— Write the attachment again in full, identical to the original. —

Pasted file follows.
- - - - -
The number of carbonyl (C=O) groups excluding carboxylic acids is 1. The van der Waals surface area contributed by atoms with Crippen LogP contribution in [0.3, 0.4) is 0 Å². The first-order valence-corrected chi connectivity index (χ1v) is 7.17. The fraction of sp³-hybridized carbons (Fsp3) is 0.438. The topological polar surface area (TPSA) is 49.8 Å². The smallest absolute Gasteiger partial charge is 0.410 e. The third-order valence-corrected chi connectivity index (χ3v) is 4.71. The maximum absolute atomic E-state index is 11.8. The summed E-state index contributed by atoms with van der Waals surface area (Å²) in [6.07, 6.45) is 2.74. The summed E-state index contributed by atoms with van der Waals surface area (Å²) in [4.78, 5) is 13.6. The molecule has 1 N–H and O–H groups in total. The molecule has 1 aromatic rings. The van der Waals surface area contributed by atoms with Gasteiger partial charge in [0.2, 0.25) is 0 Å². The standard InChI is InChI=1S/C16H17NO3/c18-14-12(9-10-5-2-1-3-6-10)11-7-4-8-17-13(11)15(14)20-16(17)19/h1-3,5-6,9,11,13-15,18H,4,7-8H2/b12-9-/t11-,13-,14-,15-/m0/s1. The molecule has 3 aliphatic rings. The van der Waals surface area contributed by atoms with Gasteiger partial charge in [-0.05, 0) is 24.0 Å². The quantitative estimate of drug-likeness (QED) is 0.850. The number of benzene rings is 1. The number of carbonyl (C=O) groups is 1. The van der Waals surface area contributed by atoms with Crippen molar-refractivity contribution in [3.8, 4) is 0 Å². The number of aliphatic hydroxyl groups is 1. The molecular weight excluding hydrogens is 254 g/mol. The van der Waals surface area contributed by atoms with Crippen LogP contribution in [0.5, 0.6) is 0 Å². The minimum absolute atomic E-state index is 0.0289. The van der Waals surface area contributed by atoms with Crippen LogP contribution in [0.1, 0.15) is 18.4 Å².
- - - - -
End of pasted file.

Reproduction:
The number of carbonyl (C=O) groups excluding carboxylic acids is 1. The van der Waals surface area contributed by atoms with Crippen LogP contribution in [0.3, 0.4) is 0 Å². The first-order valence-corrected chi connectivity index (χ1v) is 7.17. The fraction of sp³-hybridized carbons (Fsp3) is 0.438. The topological polar surface area (TPSA) is 49.8 Å². The smallest absolute Gasteiger partial charge is 0.410 e. The third-order valence-corrected chi connectivity index (χ3v) is 4.71. The maximum absolute atomic E-state index is 11.8. The summed E-state index contributed by atoms with van der Waals surface area (Å²) in [6.07, 6.45) is 2.74. The summed E-state index contributed by atoms with van der Waals surface area (Å²) in [4.78, 5) is 13.6. The molecule has 1 N–H and O–H groups in total. The molecule has 1 aromatic rings. The van der Waals surface area contributed by atoms with Gasteiger partial charge in [0.2, 0.25) is 0 Å². The standard InChI is InChI=1S/C16H17NO3/c18-14-12(9-10-5-2-1-3-6-10)11-7-4-8-17-13(11)15(14)20-16(17)19/h1-3,5-6,9,11,13-15,18H,4,7-8H2/b12-9-/t11-,13-,14-,15-/m0/s1. The molecule has 3 aliphatic rings. The van der Waals surface area contributed by atoms with Gasteiger partial charge in [-0.05, 0) is 24.0 Å². The quantitative estimate of drug-likeness (QED) is 0.850. The number of benzene rings is 1. The number of carbonyl (C=O) groups is 1. The van der Waals surface area contributed by atoms with Crippen molar-refractivity contribution in [3.8, 4) is 0 Å². The number of aliphatic hydroxyl groups is 1. The molecular weight excluding hydrogens is 254 g/mol. The van der Waals surface area contributed by atoms with Crippen LogP contribution in [0.5, 0.6) is 0 Å². The minimum absolute atomic E-state index is 0.0289. The van der Waals surface area contributed by atoms with Crippen LogP contribution in [0.1, 0.15) is 18.4 Å².